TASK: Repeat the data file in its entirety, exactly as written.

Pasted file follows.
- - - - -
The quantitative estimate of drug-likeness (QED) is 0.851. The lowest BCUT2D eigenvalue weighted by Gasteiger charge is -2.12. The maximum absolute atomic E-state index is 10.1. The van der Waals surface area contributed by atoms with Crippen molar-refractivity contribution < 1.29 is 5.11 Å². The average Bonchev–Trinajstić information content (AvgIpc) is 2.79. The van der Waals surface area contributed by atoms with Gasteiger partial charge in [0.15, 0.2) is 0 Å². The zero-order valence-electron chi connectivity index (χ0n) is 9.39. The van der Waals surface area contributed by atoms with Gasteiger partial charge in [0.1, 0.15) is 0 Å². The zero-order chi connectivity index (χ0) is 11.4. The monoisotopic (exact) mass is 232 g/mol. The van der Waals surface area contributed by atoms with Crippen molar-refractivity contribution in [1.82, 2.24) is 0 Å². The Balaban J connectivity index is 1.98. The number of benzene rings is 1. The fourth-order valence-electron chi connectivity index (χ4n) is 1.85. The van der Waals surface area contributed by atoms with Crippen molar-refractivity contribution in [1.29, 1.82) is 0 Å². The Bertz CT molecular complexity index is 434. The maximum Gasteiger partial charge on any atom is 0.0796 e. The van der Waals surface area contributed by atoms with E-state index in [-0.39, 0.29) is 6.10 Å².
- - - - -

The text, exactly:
The quantitative estimate of drug-likeness (QED) is 0.851. The lowest BCUT2D eigenvalue weighted by Gasteiger charge is -2.12. The maximum absolute atomic E-state index is 10.1. The van der Waals surface area contributed by atoms with Crippen molar-refractivity contribution < 1.29 is 5.11 Å². The average Bonchev–Trinajstić information content (AvgIpc) is 2.79. The van der Waals surface area contributed by atoms with Gasteiger partial charge in [0.15, 0.2) is 0 Å². The zero-order valence-electron chi connectivity index (χ0n) is 9.39. The van der Waals surface area contributed by atoms with Gasteiger partial charge in [0.1, 0.15) is 0 Å². The zero-order chi connectivity index (χ0) is 11.4. The monoisotopic (exact) mass is 232 g/mol. The van der Waals surface area contributed by atoms with Crippen molar-refractivity contribution in [1.82, 2.24) is 0 Å². The Balaban J connectivity index is 1.98. The number of benzene rings is 1. The fourth-order valence-electron chi connectivity index (χ4n) is 1.85. The van der Waals surface area contributed by atoms with Crippen molar-refractivity contribution in [1.29, 1.82) is 0 Å². The Bertz CT molecular complexity index is 434. The maximum Gasteiger partial charge on any atom is 0.0796 e. The van der Waals surface area contributed by atoms with E-state index in [-0.39, 0.29) is 6.10 Å².